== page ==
Fragments on forgotten makes



No. 30 –– The Crouch

The Crouch was one of the multitudinous family of light cars which came into being in essentially simple form before the First World War. It survived into peacetime, developed into a sporting 4-cylinder, but went the way of many, failing under the onslaught of mass-produced cars like Morris and Clyno by 1927.

Through the co-operation of Andrew Whyte of Jaguar Cars Ltd., I was able to discus the Crouch at first-hand, with Mr. R. S. Crouch, Bus Sales Manager of Transport Vehicles (Daimler) Ltd., one of the sons of the founder of Crouch Cars Ltd., who was extremely enthusiastic, introducing me to his mother, who remembers clearly the golden age of Brooklands, where the name of Crouch was well-known, and the uncomplicated motoring of the ninteteen-twenties.

The late Mr. John William Fisher Crouch was a trained engineer, who had been apprenticed to the Daimler Company soon after the birth of the motor industry and then served with Siddeley-Deasy, the family possessing, amongst many Brooklands cups and other trophies, a fine silver cup presented to him for exploits at the 1908. Risington Pike Hill-Climb when he was a test-driver for Siddeley-Deasy. In 1912 he decided, with his father, who had gained early experience with a Leon-Bollèe tricar, to set up a company for the manufacture of a simple light car, a cross between the crude cycle cars and cumbersome small cars of the period.

Modest premises were taken in Bishop Street, Coventry, but a move was soon made to a far more ambitious factory at Cook Street, Coventry, known as Tower Gate Works. The site was adjacent to the gateway to Coventry, which still stands, and was, in fact, bisected by the remains of the city wall, which had been proudly preserved, so that it had to remain standing, the stores on one side of it and the remainder of the works on the other side.

The original car was a 3-wheeler, from which was derived a four-wheeler called the Crouch Carette. It had a vee-twin watercooled 85 x 90 mm. (1,018 c.c.) engine of Crouch design and manufacture amidships, driving through a Thermoid cone clutch and 3-speed gearbox by chain to the back-axle. Suspension was by Lanchester-type cantilever springs, steering by rack-and-pinion, and this 8-3/4-cwt. 2/3-seater ran on 650 x 65 mm. tyres and cost only £145 even in 1916, when war costs were inflating prices. Practical rather than handsome, it had a wide, roomy body and a humped-boot covering the machinery. The chassis, gearbox and axles were made in the Tower Gate Works. It was the proud boast of the Crouch Carette that its rear-bonnet could be removed in one minute, rendering “the works” fully accessible.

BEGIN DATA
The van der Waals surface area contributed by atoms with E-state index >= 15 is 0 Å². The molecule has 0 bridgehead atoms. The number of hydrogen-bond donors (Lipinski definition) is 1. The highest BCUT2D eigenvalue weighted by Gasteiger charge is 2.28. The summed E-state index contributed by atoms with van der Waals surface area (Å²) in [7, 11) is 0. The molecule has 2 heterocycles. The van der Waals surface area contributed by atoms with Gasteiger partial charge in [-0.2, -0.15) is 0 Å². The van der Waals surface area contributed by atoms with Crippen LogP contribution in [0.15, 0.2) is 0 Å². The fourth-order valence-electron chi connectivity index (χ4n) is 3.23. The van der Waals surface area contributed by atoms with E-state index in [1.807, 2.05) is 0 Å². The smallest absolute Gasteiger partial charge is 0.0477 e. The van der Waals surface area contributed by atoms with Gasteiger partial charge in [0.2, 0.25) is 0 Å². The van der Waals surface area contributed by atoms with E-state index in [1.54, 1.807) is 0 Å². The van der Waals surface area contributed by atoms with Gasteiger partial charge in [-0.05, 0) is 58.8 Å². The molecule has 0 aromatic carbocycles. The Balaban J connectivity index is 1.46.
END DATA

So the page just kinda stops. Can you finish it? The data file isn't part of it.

Ugly-duckling the pre-war Carette may have been, but it began to make its name in reliability trials, Mr. Crouch being a keen advocate of competitions, no doubt encouraged by his early experiences as a driver in such events. It was not until after the Armistice, however, that Crouch cars appeared at Brooklands.

In 1921, James Cocker was running his 86 x 96 mm. (1,115 cc.) primrose Crouch at the Track to some purpose, lapping at 72.7 m.p.h. to win the Light Car Handicap from an A.C. and a Douglas at the Easter Meeting, when he also had the distinction of coming home first in the Junior Sprint Handicap ahead of Malcolm Campbell’s Talbot. This Crouch improved its lap-speed to 76.97 m.p.h. at Whitsun that year, winning the Light Car Short Handicap, while in August it got round at 78.43 m.p.h., to win the 75-m.p.h. Short Handicap from Oates’ Lagonda and Birkin’s D.F.P. This astonishing small car eventually lapped at 79.5 m.p.h.,. gaining several more places.